This is my quirky intro to a new unlimited blog series on portrait photography. Every now and then, I’ll share my thoughts on this genre, reveal some tricks of the trade, answer some questions and even learn some things that I didn’t know before. Hopefully, I’ll inspire others who love portraiture beyond the selfie.
Although I had been doing both illustration and photography since various stages of my childhood and adolescence, I entered the professional art world mainly as an illustrator. My professional photography career didn’t start until much later.
My wife has told others that my getting back into photography many years ago, especially street photography and portraiture, socially “brought me out of my shell.” Yes, I’ll explain . . .
It’s common for most of us to throw certain words around too freely without a satisfactory understanding on their definitions. Antisocial and introverted are two such words that various others have used to describe me. Which is quite interesting because I’m quite sure that an antisocial personality cannot also be an introvert, and vice-versa. It is because of this fairly frequent labeling why I have actually spent years studying and re-studying the differences.
In psychology, antisocial personalities and introverts are far more complex than their most simplified, laymen descriptions. It’s my understanding that the most accurate difference between the two personalities in laymen’s terms, however, are that antisocial personalities harbor unreasonable and unprovoked absolute hatred for others or a profound lack of care for others wellbeing. Introverts, on the other hand, possess and unreasonable fear of others draining them of their personal sense of security and strength.
I’ve never been a hate monger, and at times have allowed myself to become too concerned with others wellbeing. That takes the antisocial factor right out of the picture.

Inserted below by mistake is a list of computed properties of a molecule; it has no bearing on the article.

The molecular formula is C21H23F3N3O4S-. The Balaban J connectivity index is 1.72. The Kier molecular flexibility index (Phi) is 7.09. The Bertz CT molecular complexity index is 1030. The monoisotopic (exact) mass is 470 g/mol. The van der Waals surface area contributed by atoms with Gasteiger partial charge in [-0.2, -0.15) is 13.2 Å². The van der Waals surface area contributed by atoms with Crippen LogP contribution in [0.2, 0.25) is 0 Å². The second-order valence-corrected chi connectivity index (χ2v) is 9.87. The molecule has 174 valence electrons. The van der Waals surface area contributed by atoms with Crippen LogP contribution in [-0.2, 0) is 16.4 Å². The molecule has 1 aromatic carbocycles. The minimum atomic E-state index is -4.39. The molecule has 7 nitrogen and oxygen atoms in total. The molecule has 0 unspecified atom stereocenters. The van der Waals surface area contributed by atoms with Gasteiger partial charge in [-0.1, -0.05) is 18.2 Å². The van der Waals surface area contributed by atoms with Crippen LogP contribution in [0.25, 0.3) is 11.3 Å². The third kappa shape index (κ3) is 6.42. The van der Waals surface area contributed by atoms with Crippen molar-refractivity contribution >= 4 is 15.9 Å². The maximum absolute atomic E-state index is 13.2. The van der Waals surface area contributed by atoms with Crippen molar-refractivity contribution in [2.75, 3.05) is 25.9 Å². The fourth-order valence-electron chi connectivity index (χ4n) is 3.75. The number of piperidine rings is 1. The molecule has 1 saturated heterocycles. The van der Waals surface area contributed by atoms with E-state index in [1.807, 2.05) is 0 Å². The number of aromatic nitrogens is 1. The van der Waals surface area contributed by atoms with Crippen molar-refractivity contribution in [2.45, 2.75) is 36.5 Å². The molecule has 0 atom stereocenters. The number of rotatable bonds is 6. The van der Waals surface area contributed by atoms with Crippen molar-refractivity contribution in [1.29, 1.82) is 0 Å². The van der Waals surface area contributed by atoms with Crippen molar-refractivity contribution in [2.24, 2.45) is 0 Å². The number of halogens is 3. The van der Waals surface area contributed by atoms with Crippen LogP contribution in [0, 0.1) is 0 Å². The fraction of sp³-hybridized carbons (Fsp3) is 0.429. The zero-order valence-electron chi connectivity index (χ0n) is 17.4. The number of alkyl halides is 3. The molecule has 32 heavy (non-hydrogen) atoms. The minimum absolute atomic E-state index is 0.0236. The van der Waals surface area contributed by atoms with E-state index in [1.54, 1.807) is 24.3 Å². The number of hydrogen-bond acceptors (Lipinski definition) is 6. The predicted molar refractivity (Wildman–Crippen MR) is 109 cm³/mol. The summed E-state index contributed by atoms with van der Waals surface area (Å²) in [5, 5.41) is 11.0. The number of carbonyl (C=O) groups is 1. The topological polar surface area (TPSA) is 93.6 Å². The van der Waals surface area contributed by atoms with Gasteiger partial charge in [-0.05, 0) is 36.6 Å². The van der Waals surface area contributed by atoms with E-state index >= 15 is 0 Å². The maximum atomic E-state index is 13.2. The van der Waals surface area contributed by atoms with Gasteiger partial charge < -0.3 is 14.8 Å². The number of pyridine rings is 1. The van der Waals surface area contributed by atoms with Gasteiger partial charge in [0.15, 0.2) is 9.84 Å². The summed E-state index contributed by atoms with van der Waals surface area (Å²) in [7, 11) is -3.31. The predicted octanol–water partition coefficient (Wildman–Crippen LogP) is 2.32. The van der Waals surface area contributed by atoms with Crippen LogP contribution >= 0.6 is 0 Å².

Although I don’t like crowds, I haven’t had much of a fear of any singular person or group of people since early childhood and have often sought out groups to either study people from a distance or interact with them. I’m somewhat one of those annoying freaks who want to see the whole wide world become loving, happy and sharing together. Actually, I learned the hard way early in life that my boldness and sense of gaining strength from engaging others had to be reined in through religion, martial arts training and reading psychology and sociology. I can remember my mother repeatedly telling me when I was a kid, “Son, in this world, if you keep trying too hard to be liked you’ll see that people will get tired of you.” So, I’m not introverted either.
Part naturally, and partly because of many personal experiences — very good ones and very bad ones, I happen to be another misunderstood animal known as a loner.
Like the antisocial personality I do not embarrass easily. I will proudly take on responsibilities and practices that are regarded by most others as unpopular but are neither criminal nor clearly offensive in any way. Like singing in public even though I’m not a recognized professional singer or willing to be a police officer arresting someone for committing a misdemeanor in order to ensure social order. I’m also not easily bullied or peer pressured, and I require restraint when it comes to opposing real predatory and menacing personalities who enjoy hurting others in any way.
Like the true introvert, I have definitely always been energized by solitary and creative pursuits. Hey, if you didn’t already know it, I’m a visual artist. I’m also highly selective as to who I allow to get close to me.
So, there it is. I’m a loner. I enjoy others but I don’t have to have a lot of friends, be adored, be the center of attention or the life of the party to feel a sense of security or importance. I function extremely well on my own. In being a loner, I am a quiet, reserved individual who is constantly scrutinizing and filtering every aspect of the social universe.
It’s because I refrain from engaging in small talk and gossip, and it’s likely very obvious that my BS-detector is frequently going off, why I get labeled as antisocial or introverted by those who want me to behave as they do.
All of this is what my wife means when she tells people that photography has “brought me out of my shell.” Photography, especially the genres of street photography and portraiture, is a discipline in which she sees me interact with people much more than usual.
Speaking of interaction and portraiture, if you’re interested in having me photograph you, don’t be antisocial and curtail your introversion. Contact me, and let’s see if we can get creative together.
This introductory post will be used as a links page to all subsequent related entries:
2D visual artist specializing in illustration, photography and graphic design.